Monday, January 17, 2011

Our wonderful weekend at Limmud NY (part 1)

They were playing “Jewish Geography” before the charter buses had even arrived at the JCC in Manhattan to take us to Limmud NY—two women combing their hair in the Ladies Room discovered that they were both from Michigan and one knew the other’s cousin.
It only got better from there.
The opening ceremony ended with a short but delightful performance by Joshua Nelson and the Kosher Gospel Choir. They really got everyone clapping and singing.
Following the opening ceremony, we lit Shabbat/Sabbath candles, then went to davven (pray) in a traditional egalitarian minyan being run by Yeshivat Hadar, where we and a few other older folks collectively raised the average age by about 25 years. :)
After a communal Kiddush and table-by-table motzi (prayer praising G-d for bread), we had a very nice dinner of Moroccan fish. (Communal meals at both Limmud NY and the National Havurah Institute are always dairy [April 6, 2014 update--at Limmud, Erev Shabbat dinner is now b'sari/fleishig/meat or poultry, with vegan options], almost always with vegan options, to accommodate the many vegetarian attendees.) Then we bentched (prayed Birkat haMazon/Grace after Meals) at our table and headed off to our first classes.

Unlike the National Havurah Institute, with its entire week of classes, the Friday afternoon-Monday afternoon Limmud NY presents a smorgasbord of one-time-only classes and other activities lasting 1 ¼ hour each. So I’ll give you just a sample.
Out of pure curiosity, I just had to check out Rabbi Ethan Tucker’s class reconsidering the mechitzah—what on earth would a hard-core egalitarian like Tucker have to say about the mechitzah, of all things? Here’s the Hillel (that is, the standing-on-one-foot) version:
  • Women are a distraction.
  • Maybe that used to be true, but we’re so used to being in mixed-gender settings these days that it’s no longer an issue.
  • You shouldn’t kiss your child in synagogue.
Say what?
Maybe sexual distraction isn’t the only issue. Maybe another issue is that we should have a space in which we’re focusing on our relationship with G-d rather than our relationship with our spouses, families, and friends.
Or maybe we just need a place that’s clearly differentiated from secular space. In an Orthodox synagogue, a mechitzah creates that differentiation. Non-Orthodox synagogues might create a differentiation by other means, such as a higher-than-usual level of decorum.
Very interesting.
On Shabbat afternoon, after services and lunch, Rabbi Jill Hammer gave a course on Miriam the Priestess. She said that there’s both archeological evidence—of which she showed photos—and textual evidence that the role of women as ritual drummers was quite common at the time of the Exodus. She also came up with the very interesting idea that the banishment of Miriam for having criticized Moshe’s (Moses’s) marriage resulted in her receiving the same purification rite as that undergone by a kohen/priest being anointed—the purification for a “leper” consisted, in part, of having blood from a sacrifice smeared on the right ear, thumb, and big toe. Unfortunately, Miriam disappears from the story after this. But her leadership role sneaks in through the back door, as the rabbis, in their midrashim (interpretations of biblical stories) credit her with having been the reason for the Israelites receiving water in the wilderness. It might reasonably be assumed that the rabbis were sufficiently uncomfortable with her disappearance from the story that they felt the need to “bring her back.”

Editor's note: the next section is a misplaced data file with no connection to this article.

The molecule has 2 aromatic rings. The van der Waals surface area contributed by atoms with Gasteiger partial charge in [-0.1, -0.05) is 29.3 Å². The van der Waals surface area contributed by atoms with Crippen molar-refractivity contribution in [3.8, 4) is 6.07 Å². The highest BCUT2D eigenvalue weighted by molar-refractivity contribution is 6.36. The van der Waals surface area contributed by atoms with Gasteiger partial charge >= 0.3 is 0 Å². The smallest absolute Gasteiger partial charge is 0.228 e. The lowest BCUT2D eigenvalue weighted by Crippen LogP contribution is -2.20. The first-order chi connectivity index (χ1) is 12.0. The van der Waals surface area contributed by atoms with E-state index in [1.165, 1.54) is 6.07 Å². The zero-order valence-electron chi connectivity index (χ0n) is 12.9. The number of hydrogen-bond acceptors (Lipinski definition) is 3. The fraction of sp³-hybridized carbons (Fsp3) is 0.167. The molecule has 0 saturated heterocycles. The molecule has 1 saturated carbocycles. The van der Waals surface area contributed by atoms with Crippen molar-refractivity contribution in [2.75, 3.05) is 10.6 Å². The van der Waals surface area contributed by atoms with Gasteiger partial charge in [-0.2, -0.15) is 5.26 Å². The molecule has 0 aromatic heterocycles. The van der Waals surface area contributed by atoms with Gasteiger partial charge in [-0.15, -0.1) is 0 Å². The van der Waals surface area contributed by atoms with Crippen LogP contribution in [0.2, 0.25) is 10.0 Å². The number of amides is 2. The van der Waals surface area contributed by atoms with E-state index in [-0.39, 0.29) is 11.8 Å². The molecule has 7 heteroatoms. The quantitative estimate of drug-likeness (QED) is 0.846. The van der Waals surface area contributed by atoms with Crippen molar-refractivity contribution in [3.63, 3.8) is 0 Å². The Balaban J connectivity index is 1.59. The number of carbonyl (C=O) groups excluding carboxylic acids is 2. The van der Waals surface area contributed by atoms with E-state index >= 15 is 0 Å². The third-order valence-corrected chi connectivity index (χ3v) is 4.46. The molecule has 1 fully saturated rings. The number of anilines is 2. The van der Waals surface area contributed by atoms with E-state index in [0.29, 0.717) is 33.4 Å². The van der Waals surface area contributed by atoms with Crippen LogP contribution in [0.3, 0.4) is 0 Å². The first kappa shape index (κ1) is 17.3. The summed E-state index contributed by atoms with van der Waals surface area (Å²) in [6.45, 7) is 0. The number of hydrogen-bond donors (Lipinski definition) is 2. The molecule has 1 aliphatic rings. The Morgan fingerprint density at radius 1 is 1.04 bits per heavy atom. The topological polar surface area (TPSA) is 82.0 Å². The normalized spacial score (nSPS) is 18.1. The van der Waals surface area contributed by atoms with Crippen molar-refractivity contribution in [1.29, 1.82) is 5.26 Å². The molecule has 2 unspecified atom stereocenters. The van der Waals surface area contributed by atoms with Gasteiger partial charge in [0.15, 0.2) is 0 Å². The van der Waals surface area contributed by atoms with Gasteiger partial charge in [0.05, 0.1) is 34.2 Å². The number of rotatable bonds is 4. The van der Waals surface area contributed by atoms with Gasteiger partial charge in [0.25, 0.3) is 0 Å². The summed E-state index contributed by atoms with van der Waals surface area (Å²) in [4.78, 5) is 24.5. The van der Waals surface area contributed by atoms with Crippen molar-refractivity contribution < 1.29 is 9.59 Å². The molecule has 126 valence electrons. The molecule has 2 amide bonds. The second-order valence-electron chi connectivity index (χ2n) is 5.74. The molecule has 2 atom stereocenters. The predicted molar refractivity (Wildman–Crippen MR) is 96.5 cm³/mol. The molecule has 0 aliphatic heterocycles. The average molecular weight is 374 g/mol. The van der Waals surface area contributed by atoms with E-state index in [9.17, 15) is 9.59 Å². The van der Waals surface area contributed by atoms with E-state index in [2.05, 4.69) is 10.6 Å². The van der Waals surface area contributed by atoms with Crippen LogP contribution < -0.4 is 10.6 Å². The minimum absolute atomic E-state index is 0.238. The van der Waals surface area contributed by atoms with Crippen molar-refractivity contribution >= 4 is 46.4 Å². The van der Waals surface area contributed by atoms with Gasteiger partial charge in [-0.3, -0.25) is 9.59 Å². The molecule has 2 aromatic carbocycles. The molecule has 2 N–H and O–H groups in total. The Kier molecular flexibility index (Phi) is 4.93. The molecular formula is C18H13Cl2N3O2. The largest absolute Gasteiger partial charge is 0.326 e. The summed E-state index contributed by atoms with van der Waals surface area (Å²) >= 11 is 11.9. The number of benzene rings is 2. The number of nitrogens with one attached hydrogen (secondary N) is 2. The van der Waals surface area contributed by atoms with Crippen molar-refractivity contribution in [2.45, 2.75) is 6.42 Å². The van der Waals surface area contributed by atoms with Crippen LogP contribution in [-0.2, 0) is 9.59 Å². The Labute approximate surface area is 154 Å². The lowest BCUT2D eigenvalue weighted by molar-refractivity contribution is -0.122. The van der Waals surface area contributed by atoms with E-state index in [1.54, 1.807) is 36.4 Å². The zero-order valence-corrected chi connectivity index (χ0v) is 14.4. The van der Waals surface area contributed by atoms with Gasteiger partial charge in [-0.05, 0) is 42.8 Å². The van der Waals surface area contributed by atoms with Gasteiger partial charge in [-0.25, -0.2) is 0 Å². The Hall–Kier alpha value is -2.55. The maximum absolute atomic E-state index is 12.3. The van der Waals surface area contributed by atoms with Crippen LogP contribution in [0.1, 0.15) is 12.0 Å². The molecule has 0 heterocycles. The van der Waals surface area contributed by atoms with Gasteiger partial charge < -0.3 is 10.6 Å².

I put my two cents in, saying that I'd always found it interesting that Aharon/Aaron seems to have been Teflon-coated: He was never punished for his part in the Egel HaZahav/Golden Calf incident or for joining Miriam in complaining about Moshe's/Moses's marriage to a Cushite. I also picked up on Rabbi Hammer's comment that it was ironic that G-d told Miriam and Aharon that He/She never spoke directly to anyone but Moshe, and, in the process of thus rebuking them, He/She was, in fact, speaking to them directly for the first and only time! So I mentioned the similarity between that incident and the one in which the only time G-d spoke directly to Sarah was to rebuke her for laughing when He/She told Avraham that he and Sarah were going to have a baby despite their advanced ages.

I went from Rabbi Hammer's class to Mincha, and from there to a delightful Seudah Shlishit (Third Sabbath meal) with the singing couple Rachel and Matti. After Shabbat, we bought their CD, and we can’t wait to listen to it.
(Sun., Jan. 23, 2011 update: here's a video snippet of Rachel's and Matti's Sunday-night performance.)
Saturday night brought a beautiful Debbie-Friedman-style havdalah service marking the end of Shabbat, followed by lots of singing and dancing. We then attended a Lights Ignite Change performance by Naomi Less, Sarah Aroeste, and Chana Rothman, singing as a group and individually, alternating among Less’s “rocker chick,” Aroeste’s Ladino, and Rothman’s folk-rock Jewish music. Naturally, I was dancing in the back of the room. Same on Sunday night. No wonder I'm exhausted enough to wish that I could have a vacation to recover from my vacation. :)
Now, if you'll excuse me, I have a bed to fall into. To be continued when I'm awake.



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